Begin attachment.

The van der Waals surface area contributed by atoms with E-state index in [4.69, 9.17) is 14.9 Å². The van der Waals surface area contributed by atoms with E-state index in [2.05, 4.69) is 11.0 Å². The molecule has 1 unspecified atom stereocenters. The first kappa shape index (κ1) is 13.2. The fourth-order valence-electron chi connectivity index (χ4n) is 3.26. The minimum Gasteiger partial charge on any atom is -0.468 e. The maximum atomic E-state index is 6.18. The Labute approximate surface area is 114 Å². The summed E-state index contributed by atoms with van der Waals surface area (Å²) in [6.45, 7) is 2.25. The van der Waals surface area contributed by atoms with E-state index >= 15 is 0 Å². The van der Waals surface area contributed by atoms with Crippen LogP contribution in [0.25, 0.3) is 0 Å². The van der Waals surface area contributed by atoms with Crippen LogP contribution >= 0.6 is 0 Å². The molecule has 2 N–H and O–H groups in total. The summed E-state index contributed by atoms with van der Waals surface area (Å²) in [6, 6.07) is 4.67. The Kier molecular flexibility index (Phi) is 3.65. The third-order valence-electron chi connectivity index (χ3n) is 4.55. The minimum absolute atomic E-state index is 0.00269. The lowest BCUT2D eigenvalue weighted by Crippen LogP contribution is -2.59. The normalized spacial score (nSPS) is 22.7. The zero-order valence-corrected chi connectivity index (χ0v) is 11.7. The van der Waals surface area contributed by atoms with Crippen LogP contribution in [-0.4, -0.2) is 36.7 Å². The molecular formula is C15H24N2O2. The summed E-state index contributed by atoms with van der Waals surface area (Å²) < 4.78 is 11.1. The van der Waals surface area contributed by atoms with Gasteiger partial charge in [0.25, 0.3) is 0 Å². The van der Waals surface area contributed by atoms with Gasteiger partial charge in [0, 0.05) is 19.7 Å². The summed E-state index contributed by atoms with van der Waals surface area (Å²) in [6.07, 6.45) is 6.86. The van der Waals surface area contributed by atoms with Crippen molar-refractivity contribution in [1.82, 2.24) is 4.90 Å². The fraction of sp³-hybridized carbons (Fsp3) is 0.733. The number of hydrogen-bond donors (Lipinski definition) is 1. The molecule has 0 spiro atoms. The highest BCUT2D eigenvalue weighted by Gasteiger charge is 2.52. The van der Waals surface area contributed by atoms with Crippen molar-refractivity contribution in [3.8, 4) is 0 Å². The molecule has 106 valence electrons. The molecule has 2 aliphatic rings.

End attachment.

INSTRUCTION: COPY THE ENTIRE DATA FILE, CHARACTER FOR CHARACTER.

The van der Waals surface area contributed by atoms with E-state index in [4.69, 9.17) is 14.9 Å². The van der Waals surface area contributed by atoms with E-state index in [2.05, 4.69) is 11.0 Å². The molecule has 1 unspecified atom stereocenters. The first kappa shape index (κ1) is 13.2. The fourth-order valence-electron chi connectivity index (χ4n) is 3.26. The minimum Gasteiger partial charge on any atom is -0.468 e. The maximum atomic E-state index is 6.18. The Labute approximate surface area is 114 Å². The summed E-state index contributed by atoms with van der Waals surface area (Å²) in [6.45, 7) is 2.25. The van der Waals surface area contributed by atoms with E-state index >= 15 is 0 Å². The van der Waals surface area contributed by atoms with Crippen LogP contribution in [0.25, 0.3) is 0 Å². The van der Waals surface area contributed by atoms with Crippen LogP contribution >= 0.6 is 0 Å². The molecule has 2 N–H and O–H groups in total. The summed E-state index contributed by atoms with van der Waals surface area (Å²) in [6, 6.07) is 4.67. The Kier molecular flexibility index (Phi) is 3.65. The third-order valence-electron chi connectivity index (χ3n) is 4.55. The minimum absolute atomic E-state index is 0.00269. The lowest BCUT2D eigenvalue weighted by Crippen LogP contribution is -2.59. The normalized spacial score (nSPS) is 22.7. The zero-order valence-corrected chi connectivity index (χ0v) is 11.7. The van der Waals surface area contributed by atoms with Crippen LogP contribution in [-0.4, -0.2) is 36.7 Å². The molecular formula is C15H24N2O2. The summed E-state index contributed by atoms with van der Waals surface area (Å²) < 4.78 is 11.1. The van der Waals surface area contributed by atoms with Gasteiger partial charge in [0.25, 0.3) is 0 Å². The van der Waals surface area contributed by atoms with Gasteiger partial charge in [0, 0.05) is 19.7 Å². The summed E-state index contributed by atoms with van der Waals surface area (Å²) in [6.07, 6.45) is 6.86. The van der Waals surface area contributed by atoms with Crippen molar-refractivity contribution in [1.82, 2.24) is 4.90 Å². The fraction of sp³-hybridized carbons (Fsp3) is 0.733. The number of hydrogen-bond donors (Lipinski definition) is 1. The molecule has 0 spiro atoms. The highest BCUT2D eigenvalue weighted by Gasteiger charge is 2.52. The van der Waals surface area contributed by atoms with Crippen molar-refractivity contribution in [3.8, 4) is 0 Å². The molecule has 106 valence electrons. The molecule has 2 aliphatic rings.